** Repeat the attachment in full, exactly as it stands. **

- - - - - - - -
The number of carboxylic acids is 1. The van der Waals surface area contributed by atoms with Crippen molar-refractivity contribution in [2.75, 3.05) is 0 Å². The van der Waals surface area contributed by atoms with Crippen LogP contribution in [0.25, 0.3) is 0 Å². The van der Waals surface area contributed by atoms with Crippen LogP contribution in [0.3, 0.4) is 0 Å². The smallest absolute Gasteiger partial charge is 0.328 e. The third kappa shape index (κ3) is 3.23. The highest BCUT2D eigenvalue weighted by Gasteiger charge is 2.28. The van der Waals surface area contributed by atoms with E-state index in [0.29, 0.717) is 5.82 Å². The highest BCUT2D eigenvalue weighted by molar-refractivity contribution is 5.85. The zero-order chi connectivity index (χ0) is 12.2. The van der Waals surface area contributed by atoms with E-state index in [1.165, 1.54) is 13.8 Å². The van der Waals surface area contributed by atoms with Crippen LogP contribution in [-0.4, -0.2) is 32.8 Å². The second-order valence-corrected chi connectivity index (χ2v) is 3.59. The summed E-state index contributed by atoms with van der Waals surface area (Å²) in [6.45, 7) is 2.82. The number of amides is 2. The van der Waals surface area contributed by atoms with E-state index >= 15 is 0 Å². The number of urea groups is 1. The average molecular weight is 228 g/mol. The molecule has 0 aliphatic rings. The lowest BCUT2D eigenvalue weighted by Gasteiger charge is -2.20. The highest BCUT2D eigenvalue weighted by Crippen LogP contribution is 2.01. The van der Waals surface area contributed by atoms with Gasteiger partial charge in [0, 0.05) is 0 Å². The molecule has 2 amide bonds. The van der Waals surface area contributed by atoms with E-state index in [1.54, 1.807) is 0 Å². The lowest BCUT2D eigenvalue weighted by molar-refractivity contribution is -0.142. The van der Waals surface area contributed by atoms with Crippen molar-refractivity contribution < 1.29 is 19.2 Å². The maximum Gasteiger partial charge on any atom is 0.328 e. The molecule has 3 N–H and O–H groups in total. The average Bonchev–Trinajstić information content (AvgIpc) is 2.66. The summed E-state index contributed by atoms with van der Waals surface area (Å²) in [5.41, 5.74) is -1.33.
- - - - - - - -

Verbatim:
The number of carboxylic acids is 1. The van der Waals surface area contributed by atoms with Crippen molar-refractivity contribution in [2.75, 3.05) is 0 Å². The van der Waals surface area contributed by atoms with Crippen LogP contribution in [0.25, 0.3) is 0 Å². The van der Waals surface area contributed by atoms with Crippen LogP contribution in [0.3, 0.4) is 0 Å². The smallest absolute Gasteiger partial charge is 0.328 e. The third kappa shape index (κ3) is 3.23. The highest BCUT2D eigenvalue weighted by Gasteiger charge is 2.28. The van der Waals surface area contributed by atoms with E-state index in [0.29, 0.717) is 5.82 Å². The highest BCUT2D eigenvalue weighted by molar-refractivity contribution is 5.85. The zero-order chi connectivity index (χ0) is 12.2. The van der Waals surface area contributed by atoms with E-state index in [1.165, 1.54) is 13.8 Å². The van der Waals surface area contributed by atoms with Crippen LogP contribution in [-0.4, -0.2) is 32.8 Å². The second-order valence-corrected chi connectivity index (χ2v) is 3.59. The summed E-state index contributed by atoms with van der Waals surface area (Å²) in [6.45, 7) is 2.82. The number of amides is 2. The van der Waals surface area contributed by atoms with E-state index >= 15 is 0 Å². The number of urea groups is 1. The average molecular weight is 228 g/mol. The molecule has 0 aliphatic rings. The lowest BCUT2D eigenvalue weighted by Gasteiger charge is -2.20. The highest BCUT2D eigenvalue weighted by Crippen LogP contribution is 2.01. The van der Waals surface area contributed by atoms with Gasteiger partial charge in [0, 0.05) is 0 Å². The molecule has 2 amide bonds. The van der Waals surface area contributed by atoms with E-state index in [1.54, 1.807) is 0 Å². The lowest BCUT2D eigenvalue weighted by molar-refractivity contribution is -0.142. The van der Waals surface area contributed by atoms with Crippen molar-refractivity contribution < 1.29 is 19.2 Å². The maximum Gasteiger partial charge on any atom is 0.328 e. The molecule has 3 N–H and O–H groups in total. The average Bonchev–Trinajstić information content (AvgIpc) is 2.66. The summed E-state index contributed by atoms with van der Waals surface area (Å²) in [5.41, 5.74) is -1.33.